A Tanzanian court sentenced a teacher to death Wednesday after a 13-year-old pupil died from a beating meted out by him in a case that sparked a national debate on corporal punishment in schools.
The child, Sperius Eradius, died on August 27, days after the beating for allegedly stealing another teacher’s handbag, according to family members.
Judge Lameck Mlacha of the court in Bukoba in the north west, found teacher Respicius Mutazangira “guilty beyond reasonable doubt of the crime of voluntary homicide” and sentenced him to death.
Mutazangira has the right to appeal.
The boy’s parents, in protest, had refused to bury their son until authorities arrested the teacher and suspended the school principal.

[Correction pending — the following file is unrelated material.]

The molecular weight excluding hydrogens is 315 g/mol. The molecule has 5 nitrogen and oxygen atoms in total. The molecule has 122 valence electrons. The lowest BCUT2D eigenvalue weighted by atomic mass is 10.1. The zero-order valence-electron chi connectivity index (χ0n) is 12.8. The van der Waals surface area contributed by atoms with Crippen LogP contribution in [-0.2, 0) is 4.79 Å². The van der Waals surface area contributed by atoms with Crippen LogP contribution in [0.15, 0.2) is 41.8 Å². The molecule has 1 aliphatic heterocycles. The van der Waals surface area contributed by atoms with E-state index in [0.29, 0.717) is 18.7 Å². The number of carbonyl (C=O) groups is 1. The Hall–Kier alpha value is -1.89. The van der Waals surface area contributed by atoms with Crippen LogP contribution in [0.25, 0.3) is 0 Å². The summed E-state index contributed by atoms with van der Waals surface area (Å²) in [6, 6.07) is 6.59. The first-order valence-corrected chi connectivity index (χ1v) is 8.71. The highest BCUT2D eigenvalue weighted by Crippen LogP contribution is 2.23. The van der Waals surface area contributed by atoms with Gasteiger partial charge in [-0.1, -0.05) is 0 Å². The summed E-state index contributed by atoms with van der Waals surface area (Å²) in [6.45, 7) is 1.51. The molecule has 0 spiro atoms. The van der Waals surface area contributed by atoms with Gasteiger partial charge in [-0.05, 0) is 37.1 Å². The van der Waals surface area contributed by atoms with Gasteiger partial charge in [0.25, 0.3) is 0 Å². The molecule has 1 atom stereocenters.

The case triggered an uproar, with condemnations from rights organisations.
It followed another case in 2016, in which a girl was allegedly forced to remove her underwear before being caned by four teachers in succession.
The girl’s alleged crime was serial absenteeism.
Corporal punishment is allowed under a 1979 law, but with restrictions.
Blows may only be administered by principals, must be focused on the hands or buttocks with the use of a light and flexible rod, and may only be dealt out in a “reasonable” manner in the case of serious offences.
In a report in 2017, Human Rights Watch (HRW) said “Widespread corporal punishment… often takes brutal and humiliating forms in Tanzanian schools,” and called on the government to ban such beatings.